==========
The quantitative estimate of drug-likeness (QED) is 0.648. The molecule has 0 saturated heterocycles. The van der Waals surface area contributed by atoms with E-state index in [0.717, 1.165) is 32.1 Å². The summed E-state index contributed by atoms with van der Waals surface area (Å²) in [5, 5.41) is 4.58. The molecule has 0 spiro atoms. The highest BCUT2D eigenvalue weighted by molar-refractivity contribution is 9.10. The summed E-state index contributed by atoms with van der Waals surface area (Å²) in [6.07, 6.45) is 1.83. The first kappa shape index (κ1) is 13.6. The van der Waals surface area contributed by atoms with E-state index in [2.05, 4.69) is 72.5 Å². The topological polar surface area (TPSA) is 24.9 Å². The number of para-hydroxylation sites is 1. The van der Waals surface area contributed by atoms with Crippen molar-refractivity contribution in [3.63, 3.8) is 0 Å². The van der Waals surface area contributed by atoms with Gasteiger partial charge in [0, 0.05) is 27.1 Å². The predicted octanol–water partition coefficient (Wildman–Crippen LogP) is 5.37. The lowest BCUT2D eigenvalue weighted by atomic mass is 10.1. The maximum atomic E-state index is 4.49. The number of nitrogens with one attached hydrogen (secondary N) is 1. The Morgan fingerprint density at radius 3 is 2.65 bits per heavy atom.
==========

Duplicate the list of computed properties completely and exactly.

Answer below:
The quantitative estimate of drug-likeness (QED) is 0.648. The molecule has 0 saturated heterocycles. The van der Waals surface area contributed by atoms with E-state index in [0.717, 1.165) is 32.1 Å². The summed E-state index contributed by atoms with van der Waals surface area (Å²) in [5, 5.41) is 4.58. The molecule has 0 spiro atoms. The highest BCUT2D eigenvalue weighted by molar-refractivity contribution is 9.10. The summed E-state index contributed by atoms with van der Waals surface area (Å²) in [6.07, 6.45) is 1.83. The first kappa shape index (κ1) is 13.6. The van der Waals surface area contributed by atoms with E-state index in [2.05, 4.69) is 72.5 Å². The topological polar surface area (TPSA) is 24.9 Å². The number of para-hydroxylation sites is 1. The van der Waals surface area contributed by atoms with Crippen molar-refractivity contribution in [3.63, 3.8) is 0 Å². The van der Waals surface area contributed by atoms with Gasteiger partial charge in [0, 0.05) is 27.1 Å². The predicted octanol–water partition coefficient (Wildman–Crippen LogP) is 5.37. The lowest BCUT2D eigenvalue weighted by atomic mass is 10.1. The maximum atomic E-state index is 4.49. The number of nitrogens with one attached hydrogen (secondary N) is 1. The Morgan fingerprint density at radius 3 is 2.65 bits per heavy atom.